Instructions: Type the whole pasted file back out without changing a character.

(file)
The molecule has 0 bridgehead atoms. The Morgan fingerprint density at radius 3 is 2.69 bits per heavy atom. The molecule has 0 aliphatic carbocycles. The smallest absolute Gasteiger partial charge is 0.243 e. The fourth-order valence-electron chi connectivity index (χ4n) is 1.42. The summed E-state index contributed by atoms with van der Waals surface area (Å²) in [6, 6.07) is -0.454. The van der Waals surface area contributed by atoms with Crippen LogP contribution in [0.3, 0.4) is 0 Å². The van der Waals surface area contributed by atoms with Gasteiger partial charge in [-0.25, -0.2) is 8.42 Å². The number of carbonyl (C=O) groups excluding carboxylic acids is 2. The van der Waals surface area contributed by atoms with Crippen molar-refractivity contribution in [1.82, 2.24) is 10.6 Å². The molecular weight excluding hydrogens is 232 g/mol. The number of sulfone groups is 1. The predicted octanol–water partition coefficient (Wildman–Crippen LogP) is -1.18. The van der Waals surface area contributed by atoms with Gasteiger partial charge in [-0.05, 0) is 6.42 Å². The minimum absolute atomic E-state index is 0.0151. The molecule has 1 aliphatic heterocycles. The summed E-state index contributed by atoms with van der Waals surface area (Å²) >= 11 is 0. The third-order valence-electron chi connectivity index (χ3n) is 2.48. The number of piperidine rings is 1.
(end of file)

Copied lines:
The molecule has 0 bridgehead atoms. The Morgan fingerprint density at radius 3 is 2.69 bits per heavy atom. The molecule has 0 aliphatic carbocycles. The smallest absolute Gasteiger partial charge is 0.243 e. The fourth-order valence-electron chi connectivity index (χ4n) is 1.42. The summed E-state index contributed by atoms with van der Waals surface area (Å²) in [6, 6.07) is -0.454. The van der Waals surface area contributed by atoms with Crippen LogP contribution in [0.3, 0.4) is 0 Å². The van der Waals surface area contributed by atoms with Gasteiger partial charge in [-0.25, -0.2) is 8.42 Å². The number of carbonyl (C=O) groups excluding carboxylic acids is 2. The van der Waals surface area contributed by atoms with Crippen molar-refractivity contribution in [1.82, 2.24) is 10.6 Å². The molecular weight excluding hydrogens is 232 g/mol. The number of sulfone groups is 1. The predicted octanol–water partition coefficient (Wildman–Crippen LogP) is -1.18. The van der Waals surface area contributed by atoms with Gasteiger partial charge in [-0.05, 0) is 6.42 Å². The minimum absolute atomic E-state index is 0.0151. The molecule has 1 aliphatic heterocycles. The summed E-state index contributed by atoms with van der Waals surface area (Å²) >= 11 is 0. The third-order valence-electron chi connectivity index (χ3n) is 2.48. The number of piperidine rings is 1.